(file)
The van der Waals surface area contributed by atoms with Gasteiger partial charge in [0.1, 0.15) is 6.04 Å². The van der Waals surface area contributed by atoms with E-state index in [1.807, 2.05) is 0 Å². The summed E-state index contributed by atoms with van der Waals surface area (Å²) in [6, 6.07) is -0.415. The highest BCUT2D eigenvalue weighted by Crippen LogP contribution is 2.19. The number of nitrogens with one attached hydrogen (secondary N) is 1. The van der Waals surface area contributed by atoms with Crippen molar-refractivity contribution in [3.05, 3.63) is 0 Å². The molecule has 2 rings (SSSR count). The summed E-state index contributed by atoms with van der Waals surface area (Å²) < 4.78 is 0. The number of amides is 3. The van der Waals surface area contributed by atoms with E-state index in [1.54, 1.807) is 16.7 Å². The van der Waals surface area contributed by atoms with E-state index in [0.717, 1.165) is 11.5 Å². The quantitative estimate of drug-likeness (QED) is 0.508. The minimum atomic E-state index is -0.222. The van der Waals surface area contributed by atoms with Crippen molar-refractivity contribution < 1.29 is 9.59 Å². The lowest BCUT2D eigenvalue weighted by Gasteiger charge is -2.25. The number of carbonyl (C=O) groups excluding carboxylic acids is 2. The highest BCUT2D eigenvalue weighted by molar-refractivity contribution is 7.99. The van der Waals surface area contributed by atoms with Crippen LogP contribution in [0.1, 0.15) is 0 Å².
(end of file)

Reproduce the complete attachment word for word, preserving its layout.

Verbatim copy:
The van der Waals surface area contributed by atoms with Gasteiger partial charge in [0.1, 0.15) is 6.04 Å². The van der Waals surface area contributed by atoms with E-state index in [1.807, 2.05) is 0 Å². The summed E-state index contributed by atoms with van der Waals surface area (Å²) in [6, 6.07) is -0.415. The highest BCUT2D eigenvalue weighted by Crippen LogP contribution is 2.19. The number of nitrogens with one attached hydrogen (secondary N) is 1. The van der Waals surface area contributed by atoms with Crippen molar-refractivity contribution in [3.05, 3.63) is 0 Å². The molecule has 2 rings (SSSR count). The summed E-state index contributed by atoms with van der Waals surface area (Å²) < 4.78 is 0. The number of amides is 3. The van der Waals surface area contributed by atoms with E-state index in [1.54, 1.807) is 16.7 Å². The van der Waals surface area contributed by atoms with E-state index in [0.717, 1.165) is 11.5 Å². The quantitative estimate of drug-likeness (QED) is 0.508. The minimum atomic E-state index is -0.222. The van der Waals surface area contributed by atoms with Crippen molar-refractivity contribution < 1.29 is 9.59 Å². The lowest BCUT2D eigenvalue weighted by Gasteiger charge is -2.25. The number of carbonyl (C=O) groups excluding carboxylic acids is 2. The highest BCUT2D eigenvalue weighted by molar-refractivity contribution is 7.99. The van der Waals surface area contributed by atoms with Crippen LogP contribution in [0.1, 0.15) is 0 Å².